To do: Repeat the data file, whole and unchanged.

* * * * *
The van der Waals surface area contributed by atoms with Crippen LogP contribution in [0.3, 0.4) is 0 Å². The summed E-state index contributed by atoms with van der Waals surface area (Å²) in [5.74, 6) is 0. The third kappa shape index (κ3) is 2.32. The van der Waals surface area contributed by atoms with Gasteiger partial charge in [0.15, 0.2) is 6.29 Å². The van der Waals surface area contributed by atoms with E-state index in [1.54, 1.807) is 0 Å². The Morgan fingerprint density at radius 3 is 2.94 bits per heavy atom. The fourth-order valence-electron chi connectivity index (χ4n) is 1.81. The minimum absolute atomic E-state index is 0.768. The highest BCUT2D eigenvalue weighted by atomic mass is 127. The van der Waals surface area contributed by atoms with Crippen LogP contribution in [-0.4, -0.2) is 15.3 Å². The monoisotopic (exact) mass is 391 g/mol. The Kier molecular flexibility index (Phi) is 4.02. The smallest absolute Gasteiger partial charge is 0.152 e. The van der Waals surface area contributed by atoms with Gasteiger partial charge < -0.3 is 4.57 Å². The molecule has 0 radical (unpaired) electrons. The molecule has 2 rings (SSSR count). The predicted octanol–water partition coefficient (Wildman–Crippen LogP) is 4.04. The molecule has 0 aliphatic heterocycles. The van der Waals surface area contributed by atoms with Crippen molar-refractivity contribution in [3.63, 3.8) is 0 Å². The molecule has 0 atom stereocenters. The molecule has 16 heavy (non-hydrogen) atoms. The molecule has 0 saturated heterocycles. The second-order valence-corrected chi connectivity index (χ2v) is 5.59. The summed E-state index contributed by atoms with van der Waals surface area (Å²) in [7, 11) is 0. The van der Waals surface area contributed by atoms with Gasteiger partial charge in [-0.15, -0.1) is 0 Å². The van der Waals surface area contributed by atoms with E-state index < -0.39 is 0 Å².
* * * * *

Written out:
The van der Waals surface area contributed by atoms with Crippen LogP contribution in [0.3, 0.4) is 0 Å². The summed E-state index contributed by atoms with van der Waals surface area (Å²) in [5.74, 6) is 0. The third kappa shape index (κ3) is 2.32. The van der Waals surface area contributed by atoms with Gasteiger partial charge in [0.15, 0.2) is 6.29 Å². The van der Waals surface area contributed by atoms with E-state index in [1.54, 1.807) is 0 Å². The Morgan fingerprint density at radius 3 is 2.94 bits per heavy atom. The fourth-order valence-electron chi connectivity index (χ4n) is 1.81. The minimum absolute atomic E-state index is 0.768. The highest BCUT2D eigenvalue weighted by atomic mass is 127. The van der Waals surface area contributed by atoms with Crippen LogP contribution in [-0.4, -0.2) is 15.3 Å². The monoisotopic (exact) mass is 391 g/mol. The Kier molecular flexibility index (Phi) is 4.02. The smallest absolute Gasteiger partial charge is 0.152 e. The van der Waals surface area contributed by atoms with Gasteiger partial charge < -0.3 is 4.57 Å². The molecule has 0 radical (unpaired) electrons. The molecule has 2 rings (SSSR count). The predicted octanol–water partition coefficient (Wildman–Crippen LogP) is 4.04. The molecule has 0 aliphatic heterocycles. The van der Waals surface area contributed by atoms with Crippen molar-refractivity contribution in [3.63, 3.8) is 0 Å². The molecule has 0 atom stereocenters. The molecule has 16 heavy (non-hydrogen) atoms. The molecule has 0 saturated heterocycles. The second-order valence-corrected chi connectivity index (χ2v) is 5.59. The summed E-state index contributed by atoms with van der Waals surface area (Å²) in [7, 11) is 0. The van der Waals surface area contributed by atoms with Gasteiger partial charge in [-0.15, -0.1) is 0 Å². The van der Waals surface area contributed by atoms with E-state index < -0.39 is 0 Å².